Richard Nixon

ANTIQUES ROADSHOW
The Boomer Years

 

The “Baby Boom” of the mid-20th century created a generation of people who grew up witnessing the rise of television, space exploration and rock ‘n’ roll. In celebration of the “Boomer Years,” the Roadshow is looking back with nostalgia at the vintage treasures from the 1940s, 50s and 60s, including: a 1956 Elvis “Love Me Tender” standee that was found during a home renovation; a 1958 Martin Luther King Jr. letter purchased for $20 at the estate of a Richard Nixon biographer; and Charles Schulz comic strip art, ca. 1960, owned by a former Hallmark employee who worked with Schulz for 12 years, valued at $200,000 to $250,000.

 

Dick Cavett’s Watergate

 

From 1972 to 1974, as the Watergate scandal unfolded, television host Dick Cavett was at the forefront of national TV coverage, interviewing nearly every major Watergate figure. In this unique opportunity to mark the 40th anniversary of a defining moment in American history, witness Watergate through the words of the people who lived it: from the botched burglary at the Democratic National Headquarters; to the must-see TV of the daily Congressional Watergate hearings; to the ongoing behind-the-scenes battle between the White House and The Dick Cavett Show, culminating with the resignation of President Nixon on August 9, 1974.

 

AMERICAN EXPERIENCE
Nixon

AMERICAN EXPERIENCE : Nixon

 

Examine the complex life and career of Richard Nixon, whose legacy includes both ending America’s involvement in Vietnam and the Watergate scandal. Forced to resign, his administration eroded Americans’ faith in their government.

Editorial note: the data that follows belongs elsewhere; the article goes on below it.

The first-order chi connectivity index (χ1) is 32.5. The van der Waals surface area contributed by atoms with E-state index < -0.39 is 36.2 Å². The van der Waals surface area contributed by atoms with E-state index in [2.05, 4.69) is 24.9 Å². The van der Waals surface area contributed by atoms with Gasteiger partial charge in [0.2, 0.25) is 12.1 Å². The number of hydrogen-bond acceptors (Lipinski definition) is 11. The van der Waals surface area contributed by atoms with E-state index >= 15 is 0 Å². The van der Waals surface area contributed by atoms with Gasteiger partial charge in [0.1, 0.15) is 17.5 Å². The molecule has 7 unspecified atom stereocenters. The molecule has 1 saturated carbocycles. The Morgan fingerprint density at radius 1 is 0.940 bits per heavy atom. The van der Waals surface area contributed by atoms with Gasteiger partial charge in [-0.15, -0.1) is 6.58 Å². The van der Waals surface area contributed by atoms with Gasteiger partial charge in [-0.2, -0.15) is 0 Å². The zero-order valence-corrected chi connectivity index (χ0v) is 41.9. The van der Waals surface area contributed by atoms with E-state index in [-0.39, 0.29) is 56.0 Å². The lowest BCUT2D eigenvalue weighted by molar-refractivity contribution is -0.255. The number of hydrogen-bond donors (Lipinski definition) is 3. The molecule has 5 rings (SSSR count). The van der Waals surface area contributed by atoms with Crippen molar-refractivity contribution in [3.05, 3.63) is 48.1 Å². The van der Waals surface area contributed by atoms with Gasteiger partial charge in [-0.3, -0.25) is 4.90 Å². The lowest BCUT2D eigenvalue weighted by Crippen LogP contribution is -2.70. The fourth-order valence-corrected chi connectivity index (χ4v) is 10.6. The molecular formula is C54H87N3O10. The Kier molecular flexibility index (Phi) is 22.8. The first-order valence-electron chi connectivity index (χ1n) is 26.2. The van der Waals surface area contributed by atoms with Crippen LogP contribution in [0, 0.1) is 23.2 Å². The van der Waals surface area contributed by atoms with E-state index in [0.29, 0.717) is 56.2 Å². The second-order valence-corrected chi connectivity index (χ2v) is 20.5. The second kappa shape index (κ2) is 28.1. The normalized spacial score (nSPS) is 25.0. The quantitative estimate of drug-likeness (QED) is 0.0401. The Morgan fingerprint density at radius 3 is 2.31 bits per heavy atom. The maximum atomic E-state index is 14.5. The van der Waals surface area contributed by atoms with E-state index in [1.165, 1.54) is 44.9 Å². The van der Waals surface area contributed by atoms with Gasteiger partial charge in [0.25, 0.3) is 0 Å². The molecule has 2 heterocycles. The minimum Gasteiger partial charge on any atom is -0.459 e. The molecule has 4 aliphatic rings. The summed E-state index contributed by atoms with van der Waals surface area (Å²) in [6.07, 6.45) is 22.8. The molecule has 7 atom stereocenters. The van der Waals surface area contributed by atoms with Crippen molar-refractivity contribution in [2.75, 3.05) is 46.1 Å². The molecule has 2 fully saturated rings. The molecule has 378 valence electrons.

CANCER: THE EMPEROR OF ALL MALADIES
The Blind Men and the Elephant

Cancer: The Emperor of All Maladies, a film by Ken Burns

CANCER: THE EMPEROR OF ALL MALADIES

Produced by Ken Burns and directed by Barak Goodman, Cancer: The Emperor of All Maladies tells the comprehensive story of cancer, from its first description in an ancient Egyptian scroll to the gleaming laboratories of modern research institutions. The film is based on the Pulitzer Prize-winning book by Siddhartha Mukherjee, M.D.


The six-hour, three-part film interweaves a sweeping historical narrative with intimate stories about contemporary patients, and an investigation into the latest scientific breakthroughs that may have brought us, at long last, within sight of lasting cures.

 

The Blind Men and the Elephant


Richard Nixon declares “war on cancer” in 1971. Flush with optimism and awash with federal dollars, the cancer field plunges forward in search of a cure. In the lab, rapid progress is made in understanding the essential nature of the cancer cell, leading to the revolutionary discovery of the genetic basis of cancer. But at the bedside, where patients are treated, few new therapies become available, and a sense of disillusionment takes hold, leading some patients and doctors to take desperate measures. It is not until the late 1990s that the advances in research begin to translate into more precise targeted therapies with the breakthrough drugs Gleevec and Herceptin. The film intertwines the story of Dr. Lori Wilson, a surgical oncologist who is diagnosed with invasive breast cancer in 2013.